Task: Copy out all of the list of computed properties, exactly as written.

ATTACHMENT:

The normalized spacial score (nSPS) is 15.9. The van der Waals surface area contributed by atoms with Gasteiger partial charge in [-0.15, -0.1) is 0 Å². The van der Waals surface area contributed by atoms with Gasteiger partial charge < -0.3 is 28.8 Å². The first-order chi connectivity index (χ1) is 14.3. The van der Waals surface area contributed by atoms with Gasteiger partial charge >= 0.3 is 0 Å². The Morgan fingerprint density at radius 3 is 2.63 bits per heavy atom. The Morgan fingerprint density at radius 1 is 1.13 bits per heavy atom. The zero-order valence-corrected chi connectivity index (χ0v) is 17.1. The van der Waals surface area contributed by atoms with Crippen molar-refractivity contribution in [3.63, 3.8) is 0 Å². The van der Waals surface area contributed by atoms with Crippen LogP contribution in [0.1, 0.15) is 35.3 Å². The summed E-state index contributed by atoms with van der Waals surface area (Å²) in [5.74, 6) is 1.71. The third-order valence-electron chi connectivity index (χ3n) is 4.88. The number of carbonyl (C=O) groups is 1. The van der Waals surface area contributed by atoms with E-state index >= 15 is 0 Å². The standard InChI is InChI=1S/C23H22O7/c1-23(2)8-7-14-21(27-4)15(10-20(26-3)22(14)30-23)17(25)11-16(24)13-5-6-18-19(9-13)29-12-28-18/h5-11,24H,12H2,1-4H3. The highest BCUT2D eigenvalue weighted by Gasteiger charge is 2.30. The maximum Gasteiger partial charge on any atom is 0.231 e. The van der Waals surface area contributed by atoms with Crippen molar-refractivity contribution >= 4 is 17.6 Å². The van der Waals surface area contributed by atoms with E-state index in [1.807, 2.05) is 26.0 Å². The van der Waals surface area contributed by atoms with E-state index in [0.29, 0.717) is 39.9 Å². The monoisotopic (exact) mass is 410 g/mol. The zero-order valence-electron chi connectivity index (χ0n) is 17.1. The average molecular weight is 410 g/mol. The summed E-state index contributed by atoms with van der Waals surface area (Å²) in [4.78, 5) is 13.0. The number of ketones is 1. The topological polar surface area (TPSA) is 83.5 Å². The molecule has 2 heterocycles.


The normalized spacial score (nSPS) is 15.9. The van der Waals surface area contributed by atoms with Gasteiger partial charge in [-0.15, -0.1) is 0 Å². The van der Waals surface area contributed by atoms with Gasteiger partial charge < -0.3 is 28.8 Å². The first-order chi connectivity index (χ1) is 14.3. The van der Waals surface area contributed by atoms with Gasteiger partial charge >= 0.3 is 0 Å². The Morgan fingerprint density at radius 3 is 2.63 bits per heavy atom. The Morgan fingerprint density at radius 1 is 1.13 bits per heavy atom. The zero-order valence-corrected chi connectivity index (χ0v) is 17.1. The van der Waals surface area contributed by atoms with Crippen molar-refractivity contribution in [3.63, 3.8) is 0 Å². The van der Waals surface area contributed by atoms with Crippen LogP contribution in [0.1, 0.15) is 35.3 Å². The summed E-state index contributed by atoms with van der Waals surface area (Å²) in [5.74, 6) is 1.71. The third-order valence-electron chi connectivity index (χ3n) is 4.88. The number of carbonyl (C=O) groups is 1. The van der Waals surface area contributed by atoms with E-state index >= 15 is 0 Å². The standard InChI is InChI=1S/C23H22O7/c1-23(2)8-7-14-21(27-4)15(10-20(26-3)22(14)30-23)17(25)11-16(24)13-5-6-18-19(9-13)29-12-28-18/h5-11,24H,12H2,1-4H3. The highest BCUT2D eigenvalue weighted by Gasteiger charge is 2.30. The maximum Gasteiger partial charge on any atom is 0.231 e. The van der Waals surface area contributed by atoms with Crippen molar-refractivity contribution >= 4 is 17.6 Å². The van der Waals surface area contributed by atoms with E-state index in [1.807, 2.05) is 26.0 Å². The van der Waals surface area contributed by atoms with E-state index in [0.29, 0.717) is 39.9 Å². The monoisotopic (exact) mass is 410 g/mol. The zero-order valence-electron chi connectivity index (χ0n) is 17.1. The average molecular weight is 410 g/mol. The summed E-state index contributed by atoms with van der Waals surface area (Å²) in [4.78, 5) is 13.0. The number of ketones is 1. The topological polar surface area (TPSA) is 83.5 Å². The molecule has 2 heterocycles.